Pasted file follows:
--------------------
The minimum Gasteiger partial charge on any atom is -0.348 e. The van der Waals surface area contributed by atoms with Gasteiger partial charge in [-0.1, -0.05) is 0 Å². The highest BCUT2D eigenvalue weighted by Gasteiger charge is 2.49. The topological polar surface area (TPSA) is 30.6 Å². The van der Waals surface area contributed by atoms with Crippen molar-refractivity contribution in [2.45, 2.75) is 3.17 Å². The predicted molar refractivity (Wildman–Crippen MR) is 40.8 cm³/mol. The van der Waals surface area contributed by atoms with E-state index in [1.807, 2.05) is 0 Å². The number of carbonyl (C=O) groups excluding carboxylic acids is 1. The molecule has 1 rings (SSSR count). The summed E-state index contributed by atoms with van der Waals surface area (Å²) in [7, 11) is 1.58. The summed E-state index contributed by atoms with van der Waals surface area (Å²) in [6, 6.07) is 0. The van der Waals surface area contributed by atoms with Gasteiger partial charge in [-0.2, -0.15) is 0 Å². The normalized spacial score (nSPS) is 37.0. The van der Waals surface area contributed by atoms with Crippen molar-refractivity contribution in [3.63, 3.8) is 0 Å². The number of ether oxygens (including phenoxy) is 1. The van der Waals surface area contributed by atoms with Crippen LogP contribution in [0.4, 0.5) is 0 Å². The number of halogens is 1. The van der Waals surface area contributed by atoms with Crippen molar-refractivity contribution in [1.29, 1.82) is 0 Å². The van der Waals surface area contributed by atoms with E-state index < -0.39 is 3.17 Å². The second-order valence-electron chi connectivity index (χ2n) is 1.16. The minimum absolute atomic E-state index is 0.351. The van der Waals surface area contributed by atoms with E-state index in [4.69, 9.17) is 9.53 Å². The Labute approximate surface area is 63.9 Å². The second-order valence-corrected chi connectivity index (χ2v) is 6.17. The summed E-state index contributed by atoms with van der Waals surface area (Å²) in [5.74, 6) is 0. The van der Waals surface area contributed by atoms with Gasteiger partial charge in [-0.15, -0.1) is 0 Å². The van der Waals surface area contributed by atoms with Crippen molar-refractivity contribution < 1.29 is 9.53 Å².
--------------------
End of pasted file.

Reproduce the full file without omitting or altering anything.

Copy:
The minimum Gasteiger partial charge on any atom is -0.348 e. The van der Waals surface area contributed by atoms with Gasteiger partial charge in [-0.1, -0.05) is 0 Å². The highest BCUT2D eigenvalue weighted by Gasteiger charge is 2.49. The topological polar surface area (TPSA) is 30.6 Å². The van der Waals surface area contributed by atoms with Crippen molar-refractivity contribution in [2.45, 2.75) is 3.17 Å². The predicted molar refractivity (Wildman–Crippen MR) is 40.8 cm³/mol. The van der Waals surface area contributed by atoms with E-state index in [1.807, 2.05) is 0 Å². The number of carbonyl (C=O) groups excluding carboxylic acids is 1. The molecule has 1 rings (SSSR count). The summed E-state index contributed by atoms with van der Waals surface area (Å²) in [7, 11) is 1.58. The summed E-state index contributed by atoms with van der Waals surface area (Å²) in [6, 6.07) is 0. The van der Waals surface area contributed by atoms with Gasteiger partial charge in [-0.2, -0.15) is 0 Å². The normalized spacial score (nSPS) is 37.0. The van der Waals surface area contributed by atoms with Crippen molar-refractivity contribution in [3.63, 3.8) is 0 Å². The number of ether oxygens (including phenoxy) is 1. The van der Waals surface area contributed by atoms with Crippen LogP contribution in [0.4, 0.5) is 0 Å². The number of halogens is 1. The van der Waals surface area contributed by atoms with Crippen molar-refractivity contribution in [1.29, 1.82) is 0 Å². The van der Waals surface area contributed by atoms with E-state index < -0.39 is 3.17 Å². The second-order valence-electron chi connectivity index (χ2n) is 1.16. The minimum absolute atomic E-state index is 0.351. The van der Waals surface area contributed by atoms with E-state index in [4.69, 9.17) is 9.53 Å². The Labute approximate surface area is 63.9 Å². The second-order valence-corrected chi connectivity index (χ2v) is 6.17. The summed E-state index contributed by atoms with van der Waals surface area (Å²) in [5.74, 6) is 0. The van der Waals surface area contributed by atoms with Gasteiger partial charge in [-0.15, -0.1) is 0 Å². The van der Waals surface area contributed by atoms with Crippen molar-refractivity contribution < 1.29 is 9.53 Å².